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Here’s a question from a Road Warrior reader:

I have been driving Highway 101 from 37 to SF every day for several years (over 15). During this period, I had taken into account various areas of water flooding, such as the Corte Madera dip. The “dip” was the only major area that was concerning. Recently, there has been a major re-asphalting project for Highway 101, which works great in dry weather. However, during recent rains I have noticed that there were over a dozen new flooded areas, with severe hydroplaning occuring where there was nothing before. Here’s my question: Will Caltrans fix this poor drainage issue on their new asphalt or will we just have to live with this highly dangerous change? Peter

The answer comes from Caltrans spokesman Steve A. Williams, who says Caltrans engineers looked into it and believe that when the paving work is done, flooding won’t be a problem. He says some sections of the highway still need a final layer of asphalt that will allow water to drain off while other stretches only have part of the road paved, creating low spots. He says the entire project just needs three to four days of dry weather to be finished.

Here’s another question:

I recently got a ticket on the back roads near Stafford Lake in Novato by CHP radar.  Was cited for going 62 in a 50-mph speed limit area.  Do you know if it is a requirement for CHP to post their plans to use radar on a given road prior to setting up the speed trap?   Philip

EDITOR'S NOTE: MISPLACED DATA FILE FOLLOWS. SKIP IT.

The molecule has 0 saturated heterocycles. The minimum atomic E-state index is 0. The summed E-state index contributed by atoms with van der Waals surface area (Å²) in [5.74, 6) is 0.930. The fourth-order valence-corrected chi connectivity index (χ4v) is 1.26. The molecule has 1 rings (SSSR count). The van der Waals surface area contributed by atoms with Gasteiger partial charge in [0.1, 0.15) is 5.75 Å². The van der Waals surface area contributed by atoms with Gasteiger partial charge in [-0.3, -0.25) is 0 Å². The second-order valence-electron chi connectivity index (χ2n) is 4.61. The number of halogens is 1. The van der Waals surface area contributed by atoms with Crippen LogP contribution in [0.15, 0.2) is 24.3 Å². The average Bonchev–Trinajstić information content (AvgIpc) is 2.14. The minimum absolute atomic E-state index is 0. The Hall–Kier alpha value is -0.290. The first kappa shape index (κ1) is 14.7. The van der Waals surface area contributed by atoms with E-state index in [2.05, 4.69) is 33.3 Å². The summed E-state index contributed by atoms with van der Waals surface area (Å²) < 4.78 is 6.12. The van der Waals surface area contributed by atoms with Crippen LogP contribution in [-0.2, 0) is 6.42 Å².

The answer comes from CHP Officer Jon Sloat, the spokesman for the Sonoma County office. While his office doesn’t cover Novato, he says that before the CHP can use radar on a road, Caltrans or the county must survey the road to ensure that the posted speed limit is proper for that road. That certification is good for seven years and must be renewed for radar to continue to be used. Also, he says a sign must be posted “somewhere” in the county stating that radar is used to enforce speed limits.

So in Philip’s case, the sign doesn’t have to be on the back road he got nailed on. But he can check on the road’s radar certification by calling Caltrans or, in his case, Marin County’s transportation/public works department.

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